MRIs just another tool used to dispense with unneeded biopsies


It’s estimated that over $7.9 billion is being spent annually on superfluous biopsies.

A new study published in The Lancet shows that multiparametric magnetic resonance imaging could help men suspected of having prostate cancer avoid invasive and sometimes dangerous biopsies. The MP-MRI procedure was also more effective than transrectal ultrasonography at pinpointing the most aggressive types of prostate cancer tumors.

Researchers looked to discover if an MRI scan could determine whether some men with elevated protein levels might safely avoid a biopsy. “The results of this study show clearly that having an MRI scan, followed by a TRUS biopsy if the scan is positive, can dramatically improve the diagnosis of prostate cancer,” said Hashim Ahmed, Ph.D., lead investigator on the study, in a news release. “It could also allow around a quarter of men with negative MRI scans to safely avoid having an immediate biopsy and the sometimes unpleasant side effects these can cause.”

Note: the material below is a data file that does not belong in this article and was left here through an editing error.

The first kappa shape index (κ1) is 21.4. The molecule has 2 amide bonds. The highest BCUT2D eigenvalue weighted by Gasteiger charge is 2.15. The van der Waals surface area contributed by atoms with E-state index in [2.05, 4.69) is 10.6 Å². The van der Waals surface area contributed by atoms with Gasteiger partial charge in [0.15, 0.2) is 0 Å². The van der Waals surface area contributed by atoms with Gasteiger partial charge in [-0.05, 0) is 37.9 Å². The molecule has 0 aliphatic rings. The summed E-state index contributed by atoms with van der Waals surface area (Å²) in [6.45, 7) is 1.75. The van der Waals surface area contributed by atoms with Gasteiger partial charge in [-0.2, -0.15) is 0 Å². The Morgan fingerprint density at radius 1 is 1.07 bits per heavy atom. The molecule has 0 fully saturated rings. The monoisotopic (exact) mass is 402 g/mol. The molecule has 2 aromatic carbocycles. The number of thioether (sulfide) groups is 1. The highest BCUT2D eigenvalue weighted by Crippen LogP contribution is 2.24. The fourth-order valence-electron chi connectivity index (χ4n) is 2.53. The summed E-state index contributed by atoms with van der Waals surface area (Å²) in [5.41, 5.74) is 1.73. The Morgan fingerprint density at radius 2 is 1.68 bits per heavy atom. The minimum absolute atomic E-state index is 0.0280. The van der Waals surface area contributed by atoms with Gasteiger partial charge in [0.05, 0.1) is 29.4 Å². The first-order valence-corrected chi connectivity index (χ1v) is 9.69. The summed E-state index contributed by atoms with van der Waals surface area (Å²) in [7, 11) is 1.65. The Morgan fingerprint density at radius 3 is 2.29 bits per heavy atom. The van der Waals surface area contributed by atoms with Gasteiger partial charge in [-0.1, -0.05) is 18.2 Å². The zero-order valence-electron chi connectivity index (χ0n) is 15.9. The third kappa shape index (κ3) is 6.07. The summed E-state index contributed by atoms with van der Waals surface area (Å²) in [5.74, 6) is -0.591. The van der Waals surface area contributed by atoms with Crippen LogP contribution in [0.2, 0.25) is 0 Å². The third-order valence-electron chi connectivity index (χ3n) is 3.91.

The study, conducted at 11 English hospitals, looked at 576 men with suspected prostate cancer. The MP-MRI scans detected 93% of clinically important cancers. The TRUS biopsies only identified 48% of clinically important cancers. Nine out of 10 men who had a negative MP-MRI scan had either no cancer or a relatively harmless type of the disease.

Avoiding biopsies is important because the procedure can cause serious complications including infections, urinary retention and erectile problems while often completely missing the cancerous mass.

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